Fox Hill Battery

Title

Fox Hill Battery

Description

Fox Hill was a small hill on the shore of Back Bay at the foot of Boston Common and was estimated to be twenty feet above tide level. Although the shape and location of the hill steadily changed over time, it was always a source of sand for people who wanted to use a small amount for purposes such as fill or mortar. Since Fox Hill was town public land, the selectman of Boston tried to stop people from digging sand from it, but the practice continued anyway, particularly at night. Meeting records of the Boston selectman frequently cited that people from Cambridge would come across the river and steal sizeable quantities of sand. The constant digging caused Fox Hill to gradually become reduced, but it still was one of Boston Common’s prominent features and its height made it a strategic defensive position. For that reason, the British soldiers fortified Fox Hill and made it the site of one of their batteries when the American Revolutionary War began and Boston was besieged by the Continental Army in 1775.

Source

http://bostonmaps.neu.edu/omeka/admin/items/show/3

Date

1775

Contributor

Cameron Boutin

Relation

Kaye, Clifford. The Geology and Early History of the Boston Area of Massachusetts, A Bicentennial Approach. United States: United States Government Printing Office, 1976.

 

“Fox Hill Plaque.” Boston Art Commission, 2010. Web. 19 March 2014. < http://www.publicartboston.com/content/fox-hill-plaque >.

Type

annotation

Identifier

-71.06778, 42.35373

Description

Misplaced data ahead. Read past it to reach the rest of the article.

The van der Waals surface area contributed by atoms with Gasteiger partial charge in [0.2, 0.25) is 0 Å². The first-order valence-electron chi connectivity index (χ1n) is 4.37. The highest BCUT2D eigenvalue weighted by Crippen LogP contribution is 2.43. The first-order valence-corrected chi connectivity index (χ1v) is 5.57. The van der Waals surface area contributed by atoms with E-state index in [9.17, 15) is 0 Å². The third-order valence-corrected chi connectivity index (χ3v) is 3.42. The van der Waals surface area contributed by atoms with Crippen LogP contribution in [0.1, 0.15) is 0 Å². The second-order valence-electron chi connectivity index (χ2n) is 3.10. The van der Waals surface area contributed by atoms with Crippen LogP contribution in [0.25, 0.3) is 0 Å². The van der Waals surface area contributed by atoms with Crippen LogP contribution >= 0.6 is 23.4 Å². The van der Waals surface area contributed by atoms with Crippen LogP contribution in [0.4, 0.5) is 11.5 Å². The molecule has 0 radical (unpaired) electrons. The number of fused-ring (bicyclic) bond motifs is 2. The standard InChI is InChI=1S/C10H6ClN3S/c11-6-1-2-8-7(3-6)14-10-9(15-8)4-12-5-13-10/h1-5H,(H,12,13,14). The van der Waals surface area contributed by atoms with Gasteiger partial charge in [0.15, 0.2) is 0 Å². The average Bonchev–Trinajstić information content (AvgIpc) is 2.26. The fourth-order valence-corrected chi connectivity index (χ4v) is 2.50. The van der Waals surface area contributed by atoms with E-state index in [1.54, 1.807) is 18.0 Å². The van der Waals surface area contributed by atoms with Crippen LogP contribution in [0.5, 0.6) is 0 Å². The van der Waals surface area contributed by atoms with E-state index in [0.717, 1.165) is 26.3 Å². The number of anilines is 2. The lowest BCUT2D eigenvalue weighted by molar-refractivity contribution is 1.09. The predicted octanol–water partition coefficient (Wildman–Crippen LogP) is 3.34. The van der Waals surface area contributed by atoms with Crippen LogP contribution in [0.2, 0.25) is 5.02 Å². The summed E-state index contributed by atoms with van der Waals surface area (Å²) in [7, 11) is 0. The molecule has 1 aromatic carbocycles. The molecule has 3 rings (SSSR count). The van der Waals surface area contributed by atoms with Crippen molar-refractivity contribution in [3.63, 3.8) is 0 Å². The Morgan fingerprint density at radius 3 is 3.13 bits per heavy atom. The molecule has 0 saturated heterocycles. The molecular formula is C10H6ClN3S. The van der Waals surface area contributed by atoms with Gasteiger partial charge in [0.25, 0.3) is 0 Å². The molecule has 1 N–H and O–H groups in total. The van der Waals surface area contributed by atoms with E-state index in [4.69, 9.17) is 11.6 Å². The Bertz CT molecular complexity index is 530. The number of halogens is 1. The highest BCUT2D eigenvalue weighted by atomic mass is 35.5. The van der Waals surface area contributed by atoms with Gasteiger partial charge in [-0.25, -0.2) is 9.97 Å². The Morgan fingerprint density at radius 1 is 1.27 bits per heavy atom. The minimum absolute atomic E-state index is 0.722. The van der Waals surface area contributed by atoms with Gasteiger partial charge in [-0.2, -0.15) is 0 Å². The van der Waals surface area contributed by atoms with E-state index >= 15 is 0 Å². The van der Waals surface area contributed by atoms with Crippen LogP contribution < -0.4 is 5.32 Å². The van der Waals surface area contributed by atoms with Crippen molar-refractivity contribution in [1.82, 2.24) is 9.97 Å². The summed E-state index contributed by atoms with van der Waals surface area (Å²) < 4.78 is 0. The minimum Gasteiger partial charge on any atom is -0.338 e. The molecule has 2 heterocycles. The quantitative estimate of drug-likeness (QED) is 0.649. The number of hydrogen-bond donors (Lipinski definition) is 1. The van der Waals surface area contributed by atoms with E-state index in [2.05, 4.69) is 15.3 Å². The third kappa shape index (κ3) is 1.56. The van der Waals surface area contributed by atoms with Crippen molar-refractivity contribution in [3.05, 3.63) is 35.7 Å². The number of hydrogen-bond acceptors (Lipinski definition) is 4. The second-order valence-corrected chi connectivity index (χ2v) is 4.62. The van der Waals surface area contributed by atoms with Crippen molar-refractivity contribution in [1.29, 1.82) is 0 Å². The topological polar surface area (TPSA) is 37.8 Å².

Fox Hill was a small hill on the shore of Back Bay at the foot of Boston Common and was estimated to be twenty feet above tide level. Although the shape and location of the hill steadily changed over time, it was always a source of sand for people who wanted to use a small amount for purposes such as fill or mortar. Since Fox Hill was town public land, the selectman of Boston tried to stop people from digging sand from it, but the practice continued anyway, particularly at night. Meeting records of the Boston selectman frequently cited that people from Cambridge would come across the river and steal sizeable quantities of sand. The constant digging caused Fox Hill to gradually become reduced, but it still was one of Boston Common’s prominent features and its height made it a strategic defensive position. For that reason, the British soldiers fortified Fox Hill and made it the site of one of their batteries when the American Revolutionary War began and Boston was besieged by the Continental Army in 1775.

Date

1775

Source

http://bostonmaps.neu.edu/omeka/admin/items/show/3